These are challenging words from Jesus.  And here’s the bad news: We have all failed at being faithful, in some area.  You may not have cheated on your spouse.  But you’ve broken promises.  You’ve not loved your spouse as you know you should have.  You’ve lied to others.  You’ve not been as committed to God and His Word as you should have been.  We are all faithless.

The good news: We don’t have to stay this way.  We can be forgiven.  We can be declared righteous.  And we can be cleansed.  God is faithful, when we are faithless.  The story of the Bible is the good news that God keeps His promises to promise-breakers.  God is loving to those who are least deserving of His love.  The story of the Bible, the heart of Christianity, is not bad people trying to be good, but dead people coming to life, being forgiven of sin, and being changed by God, out of His great love for them, not out of any merit they have in themselves.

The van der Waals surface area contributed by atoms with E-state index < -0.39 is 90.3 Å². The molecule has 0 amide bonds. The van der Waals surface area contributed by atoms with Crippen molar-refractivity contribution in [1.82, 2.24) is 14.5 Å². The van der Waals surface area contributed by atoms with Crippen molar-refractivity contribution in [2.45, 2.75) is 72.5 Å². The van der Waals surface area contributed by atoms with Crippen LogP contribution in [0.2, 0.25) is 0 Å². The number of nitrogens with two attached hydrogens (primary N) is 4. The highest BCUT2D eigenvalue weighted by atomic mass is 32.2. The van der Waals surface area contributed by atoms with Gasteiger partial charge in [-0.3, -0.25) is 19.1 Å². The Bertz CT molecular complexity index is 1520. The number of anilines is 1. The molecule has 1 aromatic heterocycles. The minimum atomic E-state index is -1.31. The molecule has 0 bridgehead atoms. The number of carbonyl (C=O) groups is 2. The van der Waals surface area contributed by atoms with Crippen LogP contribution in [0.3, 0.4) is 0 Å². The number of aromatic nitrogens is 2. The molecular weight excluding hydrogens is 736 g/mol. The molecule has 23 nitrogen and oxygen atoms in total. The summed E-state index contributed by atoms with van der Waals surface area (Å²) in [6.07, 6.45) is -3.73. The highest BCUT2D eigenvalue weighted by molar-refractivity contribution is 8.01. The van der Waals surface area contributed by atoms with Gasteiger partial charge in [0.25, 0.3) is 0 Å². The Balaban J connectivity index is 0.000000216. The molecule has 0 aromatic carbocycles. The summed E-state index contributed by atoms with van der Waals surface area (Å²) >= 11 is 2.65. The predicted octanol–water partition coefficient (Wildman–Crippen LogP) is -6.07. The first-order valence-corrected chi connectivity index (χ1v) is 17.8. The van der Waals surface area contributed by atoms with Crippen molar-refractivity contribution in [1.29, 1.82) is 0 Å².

We can repent where we see unfaithfulness in our lives.  We can run to the Father and confess that we’re terrible, that we’ve sinned against Him, and that we’re turning to Him because we don’t want to stay this way.  And we can trust that where we failed to obey God, Christ obeyed for us, and we are righteous in Him.  We can trust that the sin we’ve committed, Jesus has already died for, and we are forgiven in Him.  We can trust that when we cannot change ourselves, Christ has made the promise to “cleanse us from all unrighteousness.”

And He always keeps His promises.  He is always faithful.  And we can trust Him.  And by His grace, we can be faithful.

Lord, may we be faithful because you are faithful.  May we be faithful in our marriages, in our promises, in our walk with you.  May we run to you when we are not faithful, and trust in you for forgiveness and change, and move forward in our walk with you.  May you continue to be faithful to us, even when we are faithless.

God bless,

Neal E.